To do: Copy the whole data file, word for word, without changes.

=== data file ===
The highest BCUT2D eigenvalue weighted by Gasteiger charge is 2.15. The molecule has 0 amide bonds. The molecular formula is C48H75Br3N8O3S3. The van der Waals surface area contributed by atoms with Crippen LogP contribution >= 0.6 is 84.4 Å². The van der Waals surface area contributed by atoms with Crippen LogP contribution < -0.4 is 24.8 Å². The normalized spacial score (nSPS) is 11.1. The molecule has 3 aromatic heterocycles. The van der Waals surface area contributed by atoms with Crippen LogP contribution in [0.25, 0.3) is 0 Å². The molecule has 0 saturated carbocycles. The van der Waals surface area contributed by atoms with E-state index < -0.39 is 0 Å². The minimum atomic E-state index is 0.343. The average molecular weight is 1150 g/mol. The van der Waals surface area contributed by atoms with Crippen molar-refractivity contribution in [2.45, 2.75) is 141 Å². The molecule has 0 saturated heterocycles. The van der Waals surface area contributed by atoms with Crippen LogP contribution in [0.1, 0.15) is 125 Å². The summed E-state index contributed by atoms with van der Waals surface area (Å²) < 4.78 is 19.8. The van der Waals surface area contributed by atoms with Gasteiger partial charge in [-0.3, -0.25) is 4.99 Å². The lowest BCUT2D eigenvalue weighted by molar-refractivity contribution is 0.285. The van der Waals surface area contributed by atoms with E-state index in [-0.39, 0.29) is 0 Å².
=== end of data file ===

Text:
The highest BCUT2D eigenvalue weighted by Gasteiger charge is 2.15. The molecule has 0 amide bonds. The molecular formula is C48H75Br3N8O3S3. The van der Waals surface area contributed by atoms with Crippen LogP contribution >= 0.6 is 84.4 Å². The van der Waals surface area contributed by atoms with Crippen LogP contribution < -0.4 is 24.8 Å². The normalized spacial score (nSPS) is 11.1. The molecule has 3 aromatic heterocycles. The van der Waals surface area contributed by atoms with Crippen LogP contribution in [0.25, 0.3) is 0 Å². The molecule has 0 saturated carbocycles. The van der Waals surface area contributed by atoms with E-state index < -0.39 is 0 Å². The minimum atomic E-state index is 0.343. The average molecular weight is 1150 g/mol. The van der Waals surface area contributed by atoms with Crippen molar-refractivity contribution in [2.45, 2.75) is 141 Å². The molecule has 0 saturated heterocycles. The van der Waals surface area contributed by atoms with Crippen LogP contribution in [0.1, 0.15) is 125 Å². The summed E-state index contributed by atoms with van der Waals surface area (Å²) < 4.78 is 19.8. The van der Waals surface area contributed by atoms with Gasteiger partial charge in [-0.3, -0.25) is 4.99 Å². The lowest BCUT2D eigenvalue weighted by molar-refractivity contribution is 0.285. The van der Waals surface area contributed by atoms with E-state index in [-0.39, 0.29) is 0 Å².